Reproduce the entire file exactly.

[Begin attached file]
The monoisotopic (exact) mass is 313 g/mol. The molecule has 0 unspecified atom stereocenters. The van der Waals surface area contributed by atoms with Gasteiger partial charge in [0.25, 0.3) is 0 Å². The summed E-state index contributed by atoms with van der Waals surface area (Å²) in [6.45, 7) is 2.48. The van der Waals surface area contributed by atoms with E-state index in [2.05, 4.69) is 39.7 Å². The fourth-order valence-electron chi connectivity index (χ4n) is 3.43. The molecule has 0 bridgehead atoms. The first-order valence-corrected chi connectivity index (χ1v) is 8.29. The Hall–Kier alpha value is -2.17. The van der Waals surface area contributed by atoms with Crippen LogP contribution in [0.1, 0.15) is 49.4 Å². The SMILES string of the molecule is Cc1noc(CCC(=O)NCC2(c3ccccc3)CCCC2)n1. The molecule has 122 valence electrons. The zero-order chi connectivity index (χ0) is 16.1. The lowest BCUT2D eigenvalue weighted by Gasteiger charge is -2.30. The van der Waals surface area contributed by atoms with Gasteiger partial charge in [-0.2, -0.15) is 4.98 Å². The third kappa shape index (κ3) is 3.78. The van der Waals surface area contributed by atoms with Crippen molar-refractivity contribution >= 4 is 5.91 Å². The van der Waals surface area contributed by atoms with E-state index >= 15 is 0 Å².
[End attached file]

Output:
The monoisotopic (exact) mass is 313 g/mol. The molecule has 0 unspecified atom stereocenters. The van der Waals surface area contributed by atoms with Gasteiger partial charge in [0.25, 0.3) is 0 Å². The summed E-state index contributed by atoms with van der Waals surface area (Å²) in [6.45, 7) is 2.48. The van der Waals surface area contributed by atoms with E-state index in [2.05, 4.69) is 39.7 Å². The fourth-order valence-electron chi connectivity index (χ4n) is 3.43. The molecule has 0 bridgehead atoms. The first-order valence-corrected chi connectivity index (χ1v) is 8.29. The Hall–Kier alpha value is -2.17. The van der Waals surface area contributed by atoms with Crippen LogP contribution in [0.1, 0.15) is 49.4 Å². The SMILES string of the molecule is Cc1noc(CCC(=O)NCC2(c3ccccc3)CCCC2)n1. The molecule has 122 valence electrons. The zero-order chi connectivity index (χ0) is 16.1. The lowest BCUT2D eigenvalue weighted by Gasteiger charge is -2.30. The van der Waals surface area contributed by atoms with Gasteiger partial charge in [-0.2, -0.15) is 4.98 Å². The third kappa shape index (κ3) is 3.78. The van der Waals surface area contributed by atoms with Crippen molar-refractivity contribution >= 4 is 5.91 Å². The van der Waals surface area contributed by atoms with E-state index >= 15 is 0 Å².